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CODE4LIB  November 2006

CODE4LIB November 2006

Subject:

Re: code4lib lucene pre-conference

From:

Erik Hatcher <[log in to unmask]>

Reply-To:

Code for Libraries <[log in to unmask]>

Date:

Wed, 29 Nov 2006 11:07:46 -0500

Content-Type:

text/plain

Parts/Attachments:

Parts/Attachments

text/plain (82 lines)

On Nov 29, 2006, at 10:27 AM, Art Rhyno wrote:
> I am so behind in e-mail that I might be treading on ground that is
> worn
> out on this, but I would add to Eric's list that I don't care about
> the
> indexer if:

Here's how Lucene/Solr fares on these points:

> * the indexer has an open and configurable relevancy weighting
> algorithm

Adjusting relevancy with Lucene is configurable in a number of ways,
boosts and tweaking Similarity.

> * the indexer allows control of how the data is normalized

Is this the indexers job? I say not. Sure, we'd all love to have
everything including the kitchen sink hidden behind some drag-and-
drop interface, but it really isn't Solr's job to clean up data. I'm
not quite sure what you mean by normalized though, so maybe I'm off
base?

> * the indexer uses pluggable parsers

Solr doesn't know MARC from Adam.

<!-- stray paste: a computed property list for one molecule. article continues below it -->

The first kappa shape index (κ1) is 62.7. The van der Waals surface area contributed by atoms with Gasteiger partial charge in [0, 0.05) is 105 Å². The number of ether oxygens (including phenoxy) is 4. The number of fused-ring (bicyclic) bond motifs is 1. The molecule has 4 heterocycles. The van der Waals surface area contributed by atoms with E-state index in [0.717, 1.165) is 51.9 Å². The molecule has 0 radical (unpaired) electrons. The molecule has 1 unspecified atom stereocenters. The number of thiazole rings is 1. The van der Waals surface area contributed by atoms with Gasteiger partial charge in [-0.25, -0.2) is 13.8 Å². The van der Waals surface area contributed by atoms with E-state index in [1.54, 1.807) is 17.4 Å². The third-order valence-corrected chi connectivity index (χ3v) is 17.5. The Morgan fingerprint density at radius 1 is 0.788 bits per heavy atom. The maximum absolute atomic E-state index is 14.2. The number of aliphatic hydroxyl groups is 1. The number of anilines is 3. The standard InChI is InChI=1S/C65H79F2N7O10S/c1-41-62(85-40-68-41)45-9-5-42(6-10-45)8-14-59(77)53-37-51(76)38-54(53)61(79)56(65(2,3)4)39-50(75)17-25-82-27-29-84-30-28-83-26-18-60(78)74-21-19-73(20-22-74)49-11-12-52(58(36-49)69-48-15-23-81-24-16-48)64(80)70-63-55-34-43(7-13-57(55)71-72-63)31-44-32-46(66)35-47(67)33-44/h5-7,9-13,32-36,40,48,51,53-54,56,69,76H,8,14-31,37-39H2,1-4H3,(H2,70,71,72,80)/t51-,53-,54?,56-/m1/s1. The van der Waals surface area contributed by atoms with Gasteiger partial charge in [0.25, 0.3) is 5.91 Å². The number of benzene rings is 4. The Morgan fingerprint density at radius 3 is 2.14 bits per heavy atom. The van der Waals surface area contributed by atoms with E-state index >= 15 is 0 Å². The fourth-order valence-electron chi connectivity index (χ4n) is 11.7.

Again, it isn't Solr's job to parse MARCXML, I'd argue. It's a full-
text search engine, and overloading it to be more than that is asking
for trouble later when you do want to swap things out.

Maybe you mean tokenization rather than parsing though, in which case
Solr and Lucene certainly have great configurability.

> * the indexer supports very fast retrieval

:) But of course!

> then, on the preferred side:
>
> * the indexer allows the index process to effectively leverage
> commodity
> hardware

The beefier the better.

> * the indexer creates an index that can be combined with others

Solr may eventually federate with other Solr instances - that is on
the TODO list. And there was recently a message from someone adding
an SRU/SRW interface to it.

> One of our most common comments when we do
> surveys of our user community is "don't show me what you can't deliver
> NOW". A world class indexer opens the door for scoping at the
> collection
> level, there doesn't have to be one solution for IR and it would be
> a very
> unhealthy ecosystem without variance, but I suspect it would be
> easier to
> convince a company like Elsevier that I want a lucene index for
> licensed
> content than almost any other technology offering. So a definite
> "yes" to
> SRU, OpenURL, Z39.50, and the rest, but I wonder if sustaining a
> lucene
> index is a good idea regardless of what the main building blocks for a
> library's preferred IR layer turn out to be. Library standards
> don't tend
> to delve into the architecture of indexing anyway, but this is really
> where a lot of what can be delivered gets defined.

We discussed this in Windsor, but for everyone else's benefit I
personally don't think sharing a Lucene "index" is the right
granularity to work with. The specifics of the index format evolve
with each new version of Lucene (with backwards compatibility in
mind, for sure). The better granularity to consider is the interface
to the index, like SRU or Solr's custom interface, etc. And the
library world already has these standards in place that could easily
be put on top of Lucene or Solr.

        Erik

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